Voting Disinfo

As soon as I informed several Dem campaigns that I’m voting Republican this time, I started getting messages from an organization called “Voto Latino” with false information about the voting process. They went as far as texting me a photo of the address where they claim I’m supposed to vote. And it’s miles from my actual voting place.

I’m not saying there’s a connection but it’s interesting that all of a sudden I’m at the receiving end of such blatant misdirection. Somebody less anal and obsessive as myself could easily be taken in by this and schlep over to the wrong place to vote.

Also, I never claimed to be a latina and never had any dealings with Voto Latino. I’m a registered Democrat, and I only ever get contacted by Dem campaigns.

15 thoughts on “Voting Disinfo

    1. There are probably already people gearing up to send lawyers in to watch the vote counts– if the address you were given is a legit polling location, it might give somebody a heads-up for places-that-need-to-be-watched. If it’s not an actual polling location that definitely needs to be investigated.

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  1. If only there was a method where people could send their vote via some carrier system so this wouldn’t really matter.
    But the technology isn’t there yet, unfortunately 😉

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      1. Ballot harvesting seems like such a small issue, it doesn’t even begin to outweigh the benefits of mail voting:
        https://www.reuters.com/article/ballot-harvesting-midterms/fact-check-no-evidence-of-widespread-ballot-harvesting-ahead-of-the-u-s-midterm-election-idUSL1N31L1W1

        I mean, really, how hard is it to mail a ballot? And those that would have difficulty mailing a ballot have to be extremely small number. Same as the people dumb enough to give their ballot to a total stranger for mailing.

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        1. I’m sorry, but Reuters? The pro-Russia shills Reuters? I wouldn’t trust them to say what day of the week it is today.

          As for dumb people, they are always in abundance.

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            1. Yes, but we’re not talking about people who would even vote ordinarily. We’re talking about buying the ballots of people who would not otherwise be voting at all, because they can’t be arsed to.

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        2. “how hard is it to mail a ballot? ”

          How does one obtain a ballot? How do the counters know the ballot was filled out by someone with the right to vote?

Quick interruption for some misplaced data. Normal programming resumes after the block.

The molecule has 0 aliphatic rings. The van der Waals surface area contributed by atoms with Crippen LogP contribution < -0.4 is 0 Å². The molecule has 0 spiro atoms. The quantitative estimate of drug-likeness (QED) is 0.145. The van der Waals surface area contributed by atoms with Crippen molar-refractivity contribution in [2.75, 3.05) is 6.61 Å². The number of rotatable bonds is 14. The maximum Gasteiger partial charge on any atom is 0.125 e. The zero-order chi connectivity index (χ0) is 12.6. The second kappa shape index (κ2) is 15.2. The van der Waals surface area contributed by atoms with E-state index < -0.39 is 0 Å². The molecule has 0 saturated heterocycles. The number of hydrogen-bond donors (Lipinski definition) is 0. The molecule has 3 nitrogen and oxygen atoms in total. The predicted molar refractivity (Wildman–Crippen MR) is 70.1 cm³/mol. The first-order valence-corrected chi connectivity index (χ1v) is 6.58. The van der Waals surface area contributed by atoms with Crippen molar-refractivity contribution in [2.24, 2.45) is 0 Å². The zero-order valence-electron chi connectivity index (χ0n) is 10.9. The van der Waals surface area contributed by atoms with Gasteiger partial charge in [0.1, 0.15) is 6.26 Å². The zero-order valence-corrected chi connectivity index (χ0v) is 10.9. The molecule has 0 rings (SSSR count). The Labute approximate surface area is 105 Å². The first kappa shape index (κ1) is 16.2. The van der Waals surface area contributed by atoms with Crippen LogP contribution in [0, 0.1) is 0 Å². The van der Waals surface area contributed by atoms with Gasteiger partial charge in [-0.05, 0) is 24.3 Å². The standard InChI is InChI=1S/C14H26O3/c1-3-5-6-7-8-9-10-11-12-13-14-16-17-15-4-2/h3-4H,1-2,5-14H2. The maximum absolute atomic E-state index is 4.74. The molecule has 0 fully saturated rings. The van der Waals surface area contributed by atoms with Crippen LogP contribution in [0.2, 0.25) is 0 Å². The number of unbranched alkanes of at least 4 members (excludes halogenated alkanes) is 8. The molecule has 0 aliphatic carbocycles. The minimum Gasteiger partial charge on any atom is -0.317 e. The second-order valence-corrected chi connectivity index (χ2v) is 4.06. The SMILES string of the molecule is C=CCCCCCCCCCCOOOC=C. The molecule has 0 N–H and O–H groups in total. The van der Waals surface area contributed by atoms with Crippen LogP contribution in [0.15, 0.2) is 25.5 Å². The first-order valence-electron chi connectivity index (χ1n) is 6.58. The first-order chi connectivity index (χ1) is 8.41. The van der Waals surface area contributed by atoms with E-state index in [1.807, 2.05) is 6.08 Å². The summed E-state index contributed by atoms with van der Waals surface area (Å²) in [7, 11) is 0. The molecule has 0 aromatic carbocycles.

Show your face and picture ID in person and if that’s too difficult a feat to accomplish once every couple of years then losing your vote is probably not a catastrophe.

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          1. “How does one obtain a ballot? How do the counters know the ballot was filled out by someone with the right to vote?”

            In my state, you explicitly request one. When you fill it out you sign it and the signature gets checked against what is on record.

            Could someone knock you out, forge your signature, and vote on your behalf? Sure, that is a risk. But you really start getting into crazy outliers at this point.

            “Show your face and picture ID in person and if that’s too difficult a feat to accomplish once every couple of years then losing your vote is probably not a catastrophe.”

            And I say the same, it’s just as easy to drop a ballot at the post office.

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        3. In the same vein, though, how hard is it to actually get to a polling station? Every precinct I’ve ever voted in had a polling station I could walk to.

          If we’re truly concerned about access… for the disabled, say, then those ballots need to be collected by someone on the public payroll who must verify identity just like at the polls, not by partisan organizations with questionable motivations.

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          1. I can do both. Having both options is nice.

            Being able to do research on the candidates and ballot proposals while you sip a cup of coffee at home makes the voting process much more comfortable and leads to smarter decisions.

            And if you’re so concerned about some boogeyman harvesting your ballot, you can literally walk into your town’s election office and drop the ballot there.

            I’m not concerned about some morons giving their ballot to strangers to vote; that is a minuscule occurrence.

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            1. Um, I just researched everything on my ballot. This was super easy because… my county sent me a SAMPLE ballot so I’d know what all was on it, and I could think about it in advance. This isn’t complicated.

              This feels like a problem is being invented.

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            2. “do research on the candidates and ballot proposals while you sip a cup of coffee at home makes the voting process much more comfortable and leads to smarter decisions”

              Here’s my problem with that. Elections in the US are traditional collective rituals. You’re treating it as an individualized exercise in consumerism – a glorified (or vulgarized?) Amazon order.

              I don’t think a successful society is possible without collective rituals… individual consumers living more or less in the same place is a recipe for alienation and mass dysfunction.

              Liked by 2 people

    1. “Well you could always vote by mail” isn’t actually a solution to this kind of deception and I’m confused that you think it is.

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